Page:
On Aug. 18, 1966, a million people, mostly students, took part in a parade at Tiananmen Square in Beijing to celebrate the passage of a Central Committee resolution endorsing the start of the Cultural Revolution.
It was on that same day that Mao Zedong granted an audience to Red Guard leaders for the first time and publicly praised them for their “revolutionary virtues”, and encouraged them to root out all pro-capitalist traitors, reactionaries, counter-revolutionists and bourgeois in every corner of the country by every possible means.
This so-called “818 parade” was widely regarded as a symbolic event that marked the rise to power of the Red Guards.
As this year marks the 50th anniversary of the outbreak of the Cultural Revolution, the so-called “pro-Mao faction” and leftist intellectuals in the mainland are trying to put that man-made political catastrophe in nostalgic and even righteous light.
According to them, Mao launched the Cultural Revolution because by mobilizing students across the country, he wanted to fight a conspiracy by pro-capitalist and revisionist traitors in the party leadership such as President Liu Xiaoqi and rescue the party from going down the heretical path.
They are convinced that the Cultural Revolution eventually turned into a complete disaster because those who carried out Mao’s orders, such as the Gang of Four and Lin Biao, had deliberately deviated from his “good intentions” in order to serve their own secret political agenda.
Truth be told, the notion that Mao started the Cultural Revolution out of his “selfless devotion” to the Marxist-Leninist cause is total hogwash.
The only reason why he ignited the Cultural Revolution, a political catastrophe that almost destroyed the entire nation, is because he wanted to purge his political enemies, to take back power from Liu Xiaoqi who had replaced him as president in 1959 and to re-establish his one-man rule.
The only motives behind Mao’s initiation of the Cultural Revolution were nothing more than grudge, envy and lust for unlimited power.
As far as the Red Guards are concerned, they were merely Mao’s tools and proxies who did the dirty work for him.
Some historians have drawn parallels between the Red Guards, the SA or “Stormtroopers”, the paramilitary wing of the Nazi Party under Hitler, and the Cheka (the Soviet secret police) under Stalin.
All of these violent organizations have one thing in common: their absolute loyalty to their supreme leaders and their staggering ruthlessness, brutality and cruelty in persecuting dissidents, political rivals of their supreme leaders, or virtually anyone who was deemed “enemy of the state”.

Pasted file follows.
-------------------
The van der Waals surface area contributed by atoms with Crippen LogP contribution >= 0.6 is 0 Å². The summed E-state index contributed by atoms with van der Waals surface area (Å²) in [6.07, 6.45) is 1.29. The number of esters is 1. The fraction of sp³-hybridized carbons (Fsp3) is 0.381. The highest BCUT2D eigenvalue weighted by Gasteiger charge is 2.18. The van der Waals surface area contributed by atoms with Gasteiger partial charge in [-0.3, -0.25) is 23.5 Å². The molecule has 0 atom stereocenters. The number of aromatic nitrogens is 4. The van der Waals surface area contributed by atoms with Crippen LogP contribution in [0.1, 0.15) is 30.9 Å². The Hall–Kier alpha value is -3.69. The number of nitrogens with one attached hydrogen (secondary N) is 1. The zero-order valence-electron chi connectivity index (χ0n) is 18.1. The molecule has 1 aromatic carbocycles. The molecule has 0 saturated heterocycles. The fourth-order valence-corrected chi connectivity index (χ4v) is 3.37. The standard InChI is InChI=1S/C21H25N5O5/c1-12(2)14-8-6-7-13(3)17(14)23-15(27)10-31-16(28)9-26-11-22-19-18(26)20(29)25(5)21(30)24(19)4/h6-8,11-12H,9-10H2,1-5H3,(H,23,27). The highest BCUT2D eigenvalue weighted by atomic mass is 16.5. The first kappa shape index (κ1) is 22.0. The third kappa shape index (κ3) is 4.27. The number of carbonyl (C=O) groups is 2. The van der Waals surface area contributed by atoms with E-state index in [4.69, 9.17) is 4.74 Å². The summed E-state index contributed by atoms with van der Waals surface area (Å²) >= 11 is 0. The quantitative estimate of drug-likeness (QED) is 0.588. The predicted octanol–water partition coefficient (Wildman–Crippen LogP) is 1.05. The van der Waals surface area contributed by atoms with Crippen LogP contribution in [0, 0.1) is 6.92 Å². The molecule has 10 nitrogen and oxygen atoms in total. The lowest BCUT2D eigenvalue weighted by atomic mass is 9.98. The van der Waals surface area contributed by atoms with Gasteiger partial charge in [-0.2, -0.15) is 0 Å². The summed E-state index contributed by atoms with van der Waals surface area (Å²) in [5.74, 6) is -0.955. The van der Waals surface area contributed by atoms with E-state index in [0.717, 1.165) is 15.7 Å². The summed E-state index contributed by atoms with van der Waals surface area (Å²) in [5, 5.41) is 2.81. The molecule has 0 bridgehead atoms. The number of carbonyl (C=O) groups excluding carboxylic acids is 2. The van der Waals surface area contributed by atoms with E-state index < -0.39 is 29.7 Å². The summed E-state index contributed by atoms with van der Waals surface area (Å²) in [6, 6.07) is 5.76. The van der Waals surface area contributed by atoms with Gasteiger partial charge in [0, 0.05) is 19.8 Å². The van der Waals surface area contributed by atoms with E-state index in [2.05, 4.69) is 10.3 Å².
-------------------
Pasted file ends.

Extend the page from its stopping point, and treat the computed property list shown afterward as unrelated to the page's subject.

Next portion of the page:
The first-ever Red Guard organization was founded on May 29, 1966 at a secondary school affiliated with the Qinghua University.
And since then the mainland saw a full blossoming of Red Guard organizations across the nation.
The Red Guards played a pivotal role in bringing down president Liu Xiaoqi, Mao’s No. 1 political opponent and Deng Xiaoping, the then vice-premier who was in charge of the economy.
In particular, the Red Guards in Beijing were notorious for their brutal persecution of Marshal Peng Dehuai, Mao’s long-time colleague and the Red Army’s top general.
Peng was targeted by Mao because he had openly criticized his reckless “Great Leap Forward” economic policies back in 1959, and Mao resented the public humiliation.
Peng was jailed throughout the Cultural Revolution and was eventually tortured to death by the Red Guards.
His murder was widely considered as one of the biggest tragedies during the Cultural Revolution.
Ironically, however, the Red Guards, who were Mao’s accomplices in his crimes against humanity, later became the victims of the Cultural Revolution themselves.
At first, they were encouraged and used by Mao to help him wipe out his political opponents.
But after the Red Guards became increasingly aggressive and started spinning out of control, Mao thought it was time to get rid of them, and immediately sent the People’s Liberation Army to suppress them with guns and tanks.
As a result, hundreds of thousands of Red Guards were killed or permanently disabled during the fight.
Like the Gang of Four and Lin Biao, Mao’s hand-picked successor, the Red Guards were just seen by Mao as expendable tools to help him finish his job.
Once their services were no longer needed, they were immediately ditched by Mao like garbage.
(Editor’s note: Marshal Peng Dehuai was the commander-in-chief of the Chinese expeditionary force during the Korean War between 1950 and 1953. He was rated by both General Douglas MacArthur and his successor General Matthew Ridgway as one of the best field commanders they had ever encountered.)
This article appeared in the Hong Kong Economic Journal on Aug. 18.
Translation by Alan Lee with additional reporting
[Chinese version 中文版]
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